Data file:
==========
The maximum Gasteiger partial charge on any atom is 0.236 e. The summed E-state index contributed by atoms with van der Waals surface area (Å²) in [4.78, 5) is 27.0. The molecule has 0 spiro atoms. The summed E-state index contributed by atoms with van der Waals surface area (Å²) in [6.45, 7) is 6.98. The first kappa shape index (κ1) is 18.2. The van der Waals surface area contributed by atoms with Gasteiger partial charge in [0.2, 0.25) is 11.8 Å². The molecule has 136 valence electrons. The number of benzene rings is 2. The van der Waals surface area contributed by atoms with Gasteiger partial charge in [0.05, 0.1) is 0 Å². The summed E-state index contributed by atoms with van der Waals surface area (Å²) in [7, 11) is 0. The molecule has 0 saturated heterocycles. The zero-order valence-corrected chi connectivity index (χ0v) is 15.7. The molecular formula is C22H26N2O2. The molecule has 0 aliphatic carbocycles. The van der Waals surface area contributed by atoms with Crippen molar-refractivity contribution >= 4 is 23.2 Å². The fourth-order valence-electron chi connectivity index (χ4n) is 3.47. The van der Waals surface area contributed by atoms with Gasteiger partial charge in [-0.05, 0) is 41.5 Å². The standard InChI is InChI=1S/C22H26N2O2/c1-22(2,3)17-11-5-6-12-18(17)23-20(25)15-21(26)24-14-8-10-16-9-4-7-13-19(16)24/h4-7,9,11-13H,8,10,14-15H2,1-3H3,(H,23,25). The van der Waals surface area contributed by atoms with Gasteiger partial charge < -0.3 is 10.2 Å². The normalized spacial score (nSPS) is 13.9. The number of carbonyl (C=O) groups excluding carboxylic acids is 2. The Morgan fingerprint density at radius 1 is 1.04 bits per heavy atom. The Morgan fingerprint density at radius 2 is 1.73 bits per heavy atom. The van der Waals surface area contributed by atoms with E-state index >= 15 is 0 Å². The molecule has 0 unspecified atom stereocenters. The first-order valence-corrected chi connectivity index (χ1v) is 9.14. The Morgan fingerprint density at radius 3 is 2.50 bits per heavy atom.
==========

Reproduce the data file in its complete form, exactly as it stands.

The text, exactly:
The maximum Gasteiger partial charge on any atom is 0.236 e. The summed E-state index contributed by atoms with van der Waals surface area (Å²) in [4.78, 5) is 27.0. The molecule has 0 spiro atoms. The summed E-state index contributed by atoms with van der Waals surface area (Å²) in [6.45, 7) is 6.98. The first kappa shape index (κ1) is 18.2. The van der Waals surface area contributed by atoms with Gasteiger partial charge in [0.2, 0.25) is 11.8 Å². The molecule has 136 valence electrons. The number of benzene rings is 2. The van der Waals surface area contributed by atoms with Gasteiger partial charge in [0.05, 0.1) is 0 Å². The summed E-state index contributed by atoms with van der Waals surface area (Å²) in [7, 11) is 0. The molecule has 0 saturated heterocycles. The zero-order valence-corrected chi connectivity index (χ0v) is 15.7. The molecular formula is C22H26N2O2. The molecule has 0 aliphatic carbocycles. The van der Waals surface area contributed by atoms with Crippen molar-refractivity contribution >= 4 is 23.2 Å². The fourth-order valence-electron chi connectivity index (χ4n) is 3.47. The van der Waals surface area contributed by atoms with Gasteiger partial charge in [-0.05, 0) is 41.5 Å². The standard InChI is InChI=1S/C22H26N2O2/c1-22(2,3)17-11-5-6-12-18(17)23-20(25)15-21(26)24-14-8-10-16-9-4-7-13-19(16)24/h4-7,9,11-13H,8,10,14-15H2,1-3H3,(H,23,25). The van der Waals surface area contributed by atoms with Gasteiger partial charge < -0.3 is 10.2 Å². The normalized spacial score (nSPS) is 13.9. The number of carbonyl (C=O) groups excluding carboxylic acids is 2. The Morgan fingerprint density at radius 1 is 1.04 bits per heavy atom. The Morgan fingerprint density at radius 2 is 1.73 bits per heavy atom. The van der Waals surface area contributed by atoms with E-state index >= 15 is 0 Å². The molecule has 0 unspecified atom stereocenters. The first-order valence-corrected chi connectivity index (χ1v) is 9.14. The Morgan fingerprint density at radius 3 is 2.50 bits per heavy atom.